Rainbow Lewisia is a cultivar of a succulent-like plant that is not among the easiest plants to grow in the yard. But this perennial does offer attractive flowers and foliage, and gardeners in the eastern United States may well wish to grow it as a novelty. It is in the purslane family, as is the weed, common purslane (Portulaca olearacea), and the annual popular as a bedding plant in dry areas, moss rose (Portulaca grandiflora). Learn how to overcome the challenge in growing it and what the plant has to do with a famous event in U.S. history.
|Botanical Name||Lewisia cotyledon 'Rainbow'|
|Common Name||Rainbow bitterroot, Rainbow Lewisia, Siskiyou Lewisia, cliff maids|
|Plant Type||Evergreen perennial|
|Mature Size||8 inches tall (when in bloom), with a greater spread|
|Sun Exposure||Partial sun to full sun|
|Soil Type||Average fertility, excellent drainage|
|Soil pH||Acidic to neutral|
|Bloom Time||April, May, and June|
|Flower Color||Salmon, white, orange, pink, rose, or yellow|
|Hardiness Zones||5 to 8|
|Native Area||Several western states of the U.S., and British Columbia in Canada|
How to Grow Rainbow Lewisia
Give Rainbow bitterroot a soil that drains extremely sharply (sandy or pebbly soils work best). Having ground that drains well is very important, because crown rot is a pervasive problem with Lewisia, especially in cold weather. Its susceptibility to crown rot also means it is critical to ensure that the crown sits above ground level when you install the plant in the ground. Its habitat in the wild is scree, so it can survive in poor soils and makes a good rock garden plant.
You can further provide the drainage this perennial so craves by applying a gravel mulch around it. Some gardeners who grow the plant in a container set the pot on its side during the winter to avoid any buildup of excessive moisture around the crown. In terms of pest-control measures to take, you may have to kill slugs if you notice holes being chewed in the leaves.
After blooming, deadhead it to foster further flowering. You can also gain more plants after flowering is over as you would with hens and chicks (Sempervivum tectorum), separating the babies from the mother plant and transplanting them.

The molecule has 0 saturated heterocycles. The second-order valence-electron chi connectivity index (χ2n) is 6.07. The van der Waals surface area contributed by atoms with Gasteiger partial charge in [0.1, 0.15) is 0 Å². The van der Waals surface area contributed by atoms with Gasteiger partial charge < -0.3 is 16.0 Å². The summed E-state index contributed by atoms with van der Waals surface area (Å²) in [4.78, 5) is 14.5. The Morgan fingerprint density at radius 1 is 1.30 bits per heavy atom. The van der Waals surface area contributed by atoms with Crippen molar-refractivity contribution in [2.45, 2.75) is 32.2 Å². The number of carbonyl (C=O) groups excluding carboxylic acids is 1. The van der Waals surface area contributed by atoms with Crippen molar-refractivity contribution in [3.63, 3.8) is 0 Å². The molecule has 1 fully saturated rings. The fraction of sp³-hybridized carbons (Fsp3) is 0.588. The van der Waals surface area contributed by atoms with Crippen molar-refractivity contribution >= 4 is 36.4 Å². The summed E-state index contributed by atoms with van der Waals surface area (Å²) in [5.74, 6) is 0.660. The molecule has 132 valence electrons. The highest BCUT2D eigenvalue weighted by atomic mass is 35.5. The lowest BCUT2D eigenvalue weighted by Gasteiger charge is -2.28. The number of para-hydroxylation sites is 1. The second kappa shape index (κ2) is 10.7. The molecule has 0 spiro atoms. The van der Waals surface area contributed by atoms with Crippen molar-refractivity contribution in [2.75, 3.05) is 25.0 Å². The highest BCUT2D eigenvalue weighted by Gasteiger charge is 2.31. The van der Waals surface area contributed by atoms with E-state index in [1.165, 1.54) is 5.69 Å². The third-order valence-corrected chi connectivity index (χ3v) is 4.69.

Locate this perennial in full sun in the North (it can profit from some shade in the South).
Rainbow bitterroot needs an extremely well-drained soil.
Although Rainbow bitterroot plants are considered drought-tolerant perennials, it is still a good idea to provide them with water during hot weather (especially while they are flowering) if you are growing them in full sun. However, it is essential that their roots not be sitting in water during the winter (thus the need for sharp drainage).
Rainbow bitterroot has average fertility needs (for best flowering).
What Rainbow Lewisia Looks Like
The waxy, sword-shaped leaves grow in rosettes and are leathery to the touch. While this foliage is an asset, the plant is primarily grown for its pastel flowers. By buying the Rainbow Mix, you can have some combination of salmon, white, orange, pink, rose, and yellow flowers. Often, if you look closely at the petals, you will see that they have white stripes. Some Lewisia plants have flowers that are altogether white.
The flowers bloom in clusters atop long, fleshy stalks (from ground level to the flower tops, the plants stand about 8 inches tall). The plants can spread by having a "mother plant" send out babies (what horticulturists term "offsets") directly from itself.
Varieties of Lewisia
Its German marketers gave it the name, 'Regenbogen' (which means "rainbow"), and you may come across that cultivar name as well in your research. It is also sometimes sold at garden centers as 'Rainbow Mix' because what you're buying is two or three individual plants (growing close together in one pot), each of which can flower in a different color. Other cultivars include:
- 'Sunset Strain' (similar to Rainbow)
- 'Elise' (or 'Elise Mix;' also similar to Rainbow, except that it blooms more easily from seed in its first year)
- 'Ruby Red' (a cultivar of just one color: deep-pink)
In addition to L. cotyledon, some other kinds of Lewisia are:
- L. rediviva
- L. longipetala
- L. columbiana
L. rediviva is the state flower of Montana. The indigenous peoples had both culinary and medicinal uses for it. L. longipetala ("long-petaled") was hybridized with L. cotyledon, a union that resulted in the cultivar, 'Little Plum.'
Origins of the Names, Place in History
The genus name of Lewisia comes from American explorer, Meriwether Lewis. Lewis and Clark encountered Lewisia rediviva on the famous expedition (1803 to 1806) they undertook at the behest of President Thomas Jefferson and brought back specimens. Frederick Pursh, a botanist, is responsible for the name. Pursh also established the genus, Clarkia in honor of the other famous explorer in the duo, William Clark.
Jefferson had a great interest in botany. A genus is named for him, as well: Jeffersonia. Think of Lewisia, Clarkia, and Jeffersonia as the all-American plant trio.
The reason why a common name for Lewisia is bitterroot is that, although the root of L. rediviva is edible, it is very bitter until it has been cooked thoroughly. The plant gave its name to Montana's Bitterroot Mountains, Bitterroot River, and Bitterroot Valley.
Uses in Landscaping for Rainbow Lewisia
Try growing your plant in a portable planter, which allows you to use it in a number of ways. But whether you grow it in the ground or in a container, here are some of the uses for Lewisia cotyledon 'Rainbow':